Mr. Motley to Mr. Seward
Sir: I write a few lines just as the mail for this week’s steamer is closing, to say that a convention was signed at Salzburg on Sunday last, 20th August, by which the governments of Austria and Prussia continue for the present their condominium in the Elbe duchies, and the chance of conflict between those two powers is averted, or at least postponed.
The treaty is not to be made public until the 24th of this month, but I am able to state to you that the essential conditions are, that Austria will exclusively administer the affairs of Holstein, while Prussia will govern Schleswig—each for an indefinite period.
Nothing has been settled as to the eventual sovereignty of those provinces, so that the arrangement is merely a continuation of that state of suspense which has already caused much anxiety.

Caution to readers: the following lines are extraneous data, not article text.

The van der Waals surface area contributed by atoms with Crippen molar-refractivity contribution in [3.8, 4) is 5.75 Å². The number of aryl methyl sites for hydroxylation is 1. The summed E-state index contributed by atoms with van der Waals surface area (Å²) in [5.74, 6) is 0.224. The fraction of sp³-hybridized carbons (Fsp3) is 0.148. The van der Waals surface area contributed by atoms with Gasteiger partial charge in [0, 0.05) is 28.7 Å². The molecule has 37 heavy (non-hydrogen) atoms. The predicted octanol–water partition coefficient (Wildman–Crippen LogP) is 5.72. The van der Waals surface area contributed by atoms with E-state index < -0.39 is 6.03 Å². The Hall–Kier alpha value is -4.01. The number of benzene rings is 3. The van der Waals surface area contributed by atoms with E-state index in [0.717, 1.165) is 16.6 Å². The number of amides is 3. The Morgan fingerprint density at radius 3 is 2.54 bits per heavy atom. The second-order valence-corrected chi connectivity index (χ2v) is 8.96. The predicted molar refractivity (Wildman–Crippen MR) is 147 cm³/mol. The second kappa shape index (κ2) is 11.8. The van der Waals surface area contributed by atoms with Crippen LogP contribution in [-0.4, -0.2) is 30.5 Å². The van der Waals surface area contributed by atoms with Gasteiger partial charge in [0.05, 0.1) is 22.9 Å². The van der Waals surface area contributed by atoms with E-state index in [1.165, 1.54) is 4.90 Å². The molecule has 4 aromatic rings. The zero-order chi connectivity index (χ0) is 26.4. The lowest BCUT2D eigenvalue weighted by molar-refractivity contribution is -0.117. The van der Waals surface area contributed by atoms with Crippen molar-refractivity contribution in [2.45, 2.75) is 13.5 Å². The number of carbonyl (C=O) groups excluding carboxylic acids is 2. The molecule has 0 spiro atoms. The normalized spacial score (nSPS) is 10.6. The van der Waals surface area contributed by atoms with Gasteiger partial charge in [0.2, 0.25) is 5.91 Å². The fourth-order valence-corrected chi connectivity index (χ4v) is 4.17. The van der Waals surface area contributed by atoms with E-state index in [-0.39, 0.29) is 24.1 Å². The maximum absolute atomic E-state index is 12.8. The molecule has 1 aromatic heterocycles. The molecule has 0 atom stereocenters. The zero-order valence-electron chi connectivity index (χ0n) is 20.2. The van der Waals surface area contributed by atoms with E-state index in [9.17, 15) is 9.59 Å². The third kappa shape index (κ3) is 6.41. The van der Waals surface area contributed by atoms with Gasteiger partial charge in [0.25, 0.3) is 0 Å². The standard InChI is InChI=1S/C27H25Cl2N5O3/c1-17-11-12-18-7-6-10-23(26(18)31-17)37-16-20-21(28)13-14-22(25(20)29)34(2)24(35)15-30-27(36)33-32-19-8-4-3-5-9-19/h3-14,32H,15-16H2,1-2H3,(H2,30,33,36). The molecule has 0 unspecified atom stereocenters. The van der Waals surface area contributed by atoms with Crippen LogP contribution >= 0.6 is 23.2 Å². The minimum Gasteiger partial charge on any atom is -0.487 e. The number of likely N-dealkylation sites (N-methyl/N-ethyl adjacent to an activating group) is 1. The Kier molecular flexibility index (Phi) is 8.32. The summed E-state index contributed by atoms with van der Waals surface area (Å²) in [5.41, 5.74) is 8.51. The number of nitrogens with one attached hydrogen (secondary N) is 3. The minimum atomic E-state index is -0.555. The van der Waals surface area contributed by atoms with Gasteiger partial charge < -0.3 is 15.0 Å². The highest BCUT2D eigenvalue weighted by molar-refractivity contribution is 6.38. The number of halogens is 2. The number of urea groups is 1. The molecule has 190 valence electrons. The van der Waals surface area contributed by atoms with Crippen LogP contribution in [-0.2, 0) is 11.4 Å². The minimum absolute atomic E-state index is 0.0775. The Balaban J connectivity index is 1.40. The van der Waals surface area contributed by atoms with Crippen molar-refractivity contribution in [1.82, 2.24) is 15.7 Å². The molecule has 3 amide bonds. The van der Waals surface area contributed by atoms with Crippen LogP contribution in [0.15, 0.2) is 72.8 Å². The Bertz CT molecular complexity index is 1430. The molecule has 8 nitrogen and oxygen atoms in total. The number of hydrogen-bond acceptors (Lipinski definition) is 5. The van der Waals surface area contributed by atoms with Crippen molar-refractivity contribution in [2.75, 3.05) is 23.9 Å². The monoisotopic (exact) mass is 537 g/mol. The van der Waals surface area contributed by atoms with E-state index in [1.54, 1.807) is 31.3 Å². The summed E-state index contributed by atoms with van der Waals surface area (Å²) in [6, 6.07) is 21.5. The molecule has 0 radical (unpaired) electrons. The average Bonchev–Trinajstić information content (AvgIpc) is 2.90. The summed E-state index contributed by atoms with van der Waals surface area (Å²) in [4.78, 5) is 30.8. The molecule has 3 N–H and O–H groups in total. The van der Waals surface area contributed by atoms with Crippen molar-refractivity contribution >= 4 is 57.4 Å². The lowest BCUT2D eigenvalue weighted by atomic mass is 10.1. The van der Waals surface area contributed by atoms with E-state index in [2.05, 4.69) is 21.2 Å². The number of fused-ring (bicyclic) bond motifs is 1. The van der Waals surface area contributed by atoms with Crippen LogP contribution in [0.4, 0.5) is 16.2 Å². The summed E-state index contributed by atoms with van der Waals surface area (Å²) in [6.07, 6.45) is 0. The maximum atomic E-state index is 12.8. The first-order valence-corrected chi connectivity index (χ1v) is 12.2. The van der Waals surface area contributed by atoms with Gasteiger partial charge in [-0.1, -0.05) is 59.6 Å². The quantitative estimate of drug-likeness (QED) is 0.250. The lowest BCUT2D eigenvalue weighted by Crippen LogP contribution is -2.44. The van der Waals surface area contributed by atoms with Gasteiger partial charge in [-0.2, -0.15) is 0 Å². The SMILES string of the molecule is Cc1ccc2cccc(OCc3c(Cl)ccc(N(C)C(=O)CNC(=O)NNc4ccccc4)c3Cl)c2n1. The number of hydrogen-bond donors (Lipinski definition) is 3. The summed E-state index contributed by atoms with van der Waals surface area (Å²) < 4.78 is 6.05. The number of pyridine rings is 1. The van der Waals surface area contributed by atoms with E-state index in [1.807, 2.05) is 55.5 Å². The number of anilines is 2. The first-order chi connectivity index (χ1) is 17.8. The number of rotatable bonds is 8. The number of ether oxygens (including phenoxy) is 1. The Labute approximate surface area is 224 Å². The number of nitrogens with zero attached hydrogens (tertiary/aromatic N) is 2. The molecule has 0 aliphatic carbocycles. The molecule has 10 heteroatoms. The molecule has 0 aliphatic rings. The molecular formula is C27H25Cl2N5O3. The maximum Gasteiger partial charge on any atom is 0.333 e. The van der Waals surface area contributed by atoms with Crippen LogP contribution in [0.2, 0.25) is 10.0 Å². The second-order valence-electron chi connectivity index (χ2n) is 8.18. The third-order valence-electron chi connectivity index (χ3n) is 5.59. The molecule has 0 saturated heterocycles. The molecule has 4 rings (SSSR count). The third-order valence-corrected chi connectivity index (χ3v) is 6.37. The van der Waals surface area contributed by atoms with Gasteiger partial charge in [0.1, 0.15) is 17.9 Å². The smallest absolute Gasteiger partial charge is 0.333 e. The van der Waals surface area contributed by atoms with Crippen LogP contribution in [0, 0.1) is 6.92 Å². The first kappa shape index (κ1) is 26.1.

The most obvious criticism upon the present modification in the arrangements is, that the two provinces are now separated, whereas one of the leading motives in the agitation which brought about the war with Denmark was the supposed necessity of their perpetual union with each other.
Whether this same necessity will ultimately cause the junction of Holstein with Schleswig, under the sceptre of Prussia, time will show, but it would not seem probable that Austria could remain in Holstein for a very long period.
I have the honor to remain, very respectfutly, your obedient servant,
Hon. William H. Seward, &c., &c., &c.